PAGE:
Dietary Do’s During Pregnancy
Stock up on fruits and vegetables, whole grains, low-fat pasteurized dairy products and lean protein sources. After your first trimester, you should average 300 to 450 extra calories a day, depending on where you are in your pregnancy. Food safety is more important now than ever. Make sure all your fruits and vegetables are thoroughly washed before eating. Your meat and eggs should be fully cooked before consuming, following all food safety guidelines. Cooked seafood is a great healthy option for you and your baby, as long as you’re avoiding fish species that are high in mercury, such as king mackerel, marlin, orange roughy, swordfish, and tuna. It’s recommended that you limit fish consumption to 8 to 12 ounces a week. Safe seafood to eat includes:
- Canned light or white tuna
- Salmon (wild)
Fish should be cooked so that the internal temperature is 145 F to ensure safety.
Foods You Should Limit During Pregnancy
Pregnancy changes your immune system, making you more susceptible to illness from common foodborne bacteria, such as listeria, E. coli, and salmonella. Even if you don’t get sick or notice any side effects, the bacteria can still make your baby sick. Listeriosis, often caused by raw or unpasteurized foods contaminated with listeria, can cause miscarriage, preterm birth, or infant death. Parasites, such as toxoplasma gondii, can also live in undercooked or contaminated food. Half of toxoplasmosis cases in the country come from contaminated food. The disease can cause blindness, hearing loss, and brain injury. While you’re pregnant, avoid:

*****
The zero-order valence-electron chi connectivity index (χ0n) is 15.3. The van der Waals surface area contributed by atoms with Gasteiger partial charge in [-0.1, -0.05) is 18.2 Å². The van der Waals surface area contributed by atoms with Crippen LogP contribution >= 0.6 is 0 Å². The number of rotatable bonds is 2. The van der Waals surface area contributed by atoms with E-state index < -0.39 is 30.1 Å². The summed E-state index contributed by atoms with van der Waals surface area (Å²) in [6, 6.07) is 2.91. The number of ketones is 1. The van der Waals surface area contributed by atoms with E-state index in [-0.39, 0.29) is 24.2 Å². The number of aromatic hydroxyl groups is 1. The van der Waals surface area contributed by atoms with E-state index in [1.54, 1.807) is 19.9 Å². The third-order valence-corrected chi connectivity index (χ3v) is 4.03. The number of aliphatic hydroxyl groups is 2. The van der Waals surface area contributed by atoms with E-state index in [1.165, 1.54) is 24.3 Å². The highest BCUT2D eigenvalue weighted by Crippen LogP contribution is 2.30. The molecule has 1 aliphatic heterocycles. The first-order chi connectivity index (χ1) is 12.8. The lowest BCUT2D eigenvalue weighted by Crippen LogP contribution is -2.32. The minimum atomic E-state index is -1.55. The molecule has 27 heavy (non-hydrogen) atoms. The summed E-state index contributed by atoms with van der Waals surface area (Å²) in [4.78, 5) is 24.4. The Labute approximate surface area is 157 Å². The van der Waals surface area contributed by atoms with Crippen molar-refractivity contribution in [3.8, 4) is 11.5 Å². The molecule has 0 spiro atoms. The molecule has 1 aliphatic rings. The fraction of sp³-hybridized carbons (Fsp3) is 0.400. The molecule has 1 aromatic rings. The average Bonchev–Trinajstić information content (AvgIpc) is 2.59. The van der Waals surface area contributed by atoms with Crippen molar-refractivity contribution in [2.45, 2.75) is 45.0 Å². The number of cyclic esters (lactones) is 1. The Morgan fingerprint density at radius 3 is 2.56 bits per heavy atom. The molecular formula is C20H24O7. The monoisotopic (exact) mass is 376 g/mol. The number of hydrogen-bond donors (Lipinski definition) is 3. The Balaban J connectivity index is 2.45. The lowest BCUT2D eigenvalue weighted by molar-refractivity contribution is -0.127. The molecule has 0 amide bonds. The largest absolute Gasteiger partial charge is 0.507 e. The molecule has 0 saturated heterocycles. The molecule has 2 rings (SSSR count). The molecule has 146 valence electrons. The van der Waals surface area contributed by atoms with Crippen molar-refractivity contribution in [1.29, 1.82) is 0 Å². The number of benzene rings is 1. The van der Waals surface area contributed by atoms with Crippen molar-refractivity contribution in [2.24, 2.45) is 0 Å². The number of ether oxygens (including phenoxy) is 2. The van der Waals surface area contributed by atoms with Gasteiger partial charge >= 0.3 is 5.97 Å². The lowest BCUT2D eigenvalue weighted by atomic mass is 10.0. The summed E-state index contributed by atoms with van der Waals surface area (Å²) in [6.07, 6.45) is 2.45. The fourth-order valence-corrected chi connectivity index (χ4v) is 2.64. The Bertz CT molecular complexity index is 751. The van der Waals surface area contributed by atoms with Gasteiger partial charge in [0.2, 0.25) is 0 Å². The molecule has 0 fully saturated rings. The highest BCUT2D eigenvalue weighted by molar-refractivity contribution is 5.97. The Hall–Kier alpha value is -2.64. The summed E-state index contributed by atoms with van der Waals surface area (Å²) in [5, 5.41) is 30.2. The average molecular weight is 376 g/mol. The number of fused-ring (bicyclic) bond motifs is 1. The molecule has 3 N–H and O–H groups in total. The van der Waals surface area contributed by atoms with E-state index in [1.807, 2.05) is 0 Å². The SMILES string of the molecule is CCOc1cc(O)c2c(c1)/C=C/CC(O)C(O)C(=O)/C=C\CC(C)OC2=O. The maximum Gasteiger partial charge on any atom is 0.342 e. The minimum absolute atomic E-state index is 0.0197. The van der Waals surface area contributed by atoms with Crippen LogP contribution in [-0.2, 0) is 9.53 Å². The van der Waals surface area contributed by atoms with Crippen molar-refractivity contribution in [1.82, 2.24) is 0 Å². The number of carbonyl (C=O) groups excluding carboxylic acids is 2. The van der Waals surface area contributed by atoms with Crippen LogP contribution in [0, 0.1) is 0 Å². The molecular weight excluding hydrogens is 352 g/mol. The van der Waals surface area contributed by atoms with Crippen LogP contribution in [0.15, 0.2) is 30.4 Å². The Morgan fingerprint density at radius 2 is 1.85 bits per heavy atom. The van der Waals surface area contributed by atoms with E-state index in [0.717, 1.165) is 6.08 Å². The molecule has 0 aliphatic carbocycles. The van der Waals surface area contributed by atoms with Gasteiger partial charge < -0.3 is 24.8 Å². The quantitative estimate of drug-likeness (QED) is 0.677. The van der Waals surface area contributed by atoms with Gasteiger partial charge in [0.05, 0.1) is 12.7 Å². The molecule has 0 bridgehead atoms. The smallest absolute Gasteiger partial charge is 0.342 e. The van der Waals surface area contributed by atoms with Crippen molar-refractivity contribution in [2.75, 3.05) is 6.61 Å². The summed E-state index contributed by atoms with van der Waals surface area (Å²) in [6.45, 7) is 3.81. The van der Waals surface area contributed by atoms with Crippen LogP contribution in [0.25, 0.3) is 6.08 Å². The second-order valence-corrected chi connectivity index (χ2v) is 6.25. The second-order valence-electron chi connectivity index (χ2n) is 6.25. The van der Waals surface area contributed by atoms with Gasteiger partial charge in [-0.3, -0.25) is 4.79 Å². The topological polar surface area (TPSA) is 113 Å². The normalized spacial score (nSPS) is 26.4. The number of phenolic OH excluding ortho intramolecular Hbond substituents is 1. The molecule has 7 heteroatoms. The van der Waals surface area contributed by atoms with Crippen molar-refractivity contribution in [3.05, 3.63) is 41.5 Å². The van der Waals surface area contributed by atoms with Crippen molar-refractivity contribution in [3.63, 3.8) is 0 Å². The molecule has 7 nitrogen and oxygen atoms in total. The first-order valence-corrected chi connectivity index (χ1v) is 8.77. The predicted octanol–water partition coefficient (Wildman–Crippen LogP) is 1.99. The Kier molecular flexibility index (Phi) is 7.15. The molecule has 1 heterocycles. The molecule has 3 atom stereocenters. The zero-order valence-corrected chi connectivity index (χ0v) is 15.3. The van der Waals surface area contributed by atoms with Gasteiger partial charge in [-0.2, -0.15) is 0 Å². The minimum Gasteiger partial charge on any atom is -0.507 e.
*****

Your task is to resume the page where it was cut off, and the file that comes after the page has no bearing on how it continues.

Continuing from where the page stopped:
- Deli meat, hot dogs and charcuterie unless heated to 165 F
- Fish high in mercury
- Raw or undercooked eggs, as well as products made with raw eggs, such as homemade mayonnaise
- Raw or undercooked meat and seafood, including sushi
- Raw sprouts
- Smoked seafood, unless it has been cooked
- Store-made salads and spreads
- Unbaked dough or batter—even licking the spoon can make you sick
- Unpasteurized dairy products
- Unpasteurized soft cheeses, such as brie, chevre, and feta
If you are unsure if a food or a cooking method is safe, talk to your doctor. You should also limit consumption of sugary, fatty or highly processed foods. An occasional splurge is fine—pregnancy cravings are real—but eating too much junk food, fast food, and candy won’t provide enough nutrition for your growing baby.
What Not to Drink During Pregnancy
You should avoid the following for all nine months of pregnancy:
- Fresh-squeezed (unpasteurized) juice or cider, unless you first bring it to a boil for at least one full minute
- Kombucha—even if pasteurized, it contains trace amounts of alcohol
- Unpasteurized (raw) milk
You should limit consumption of caffeinated beverages and sugary sodas. Certain herbal teas may be safe to consume but should be avoided. Discuss your options with your doctor before drinking anything you are unsure about.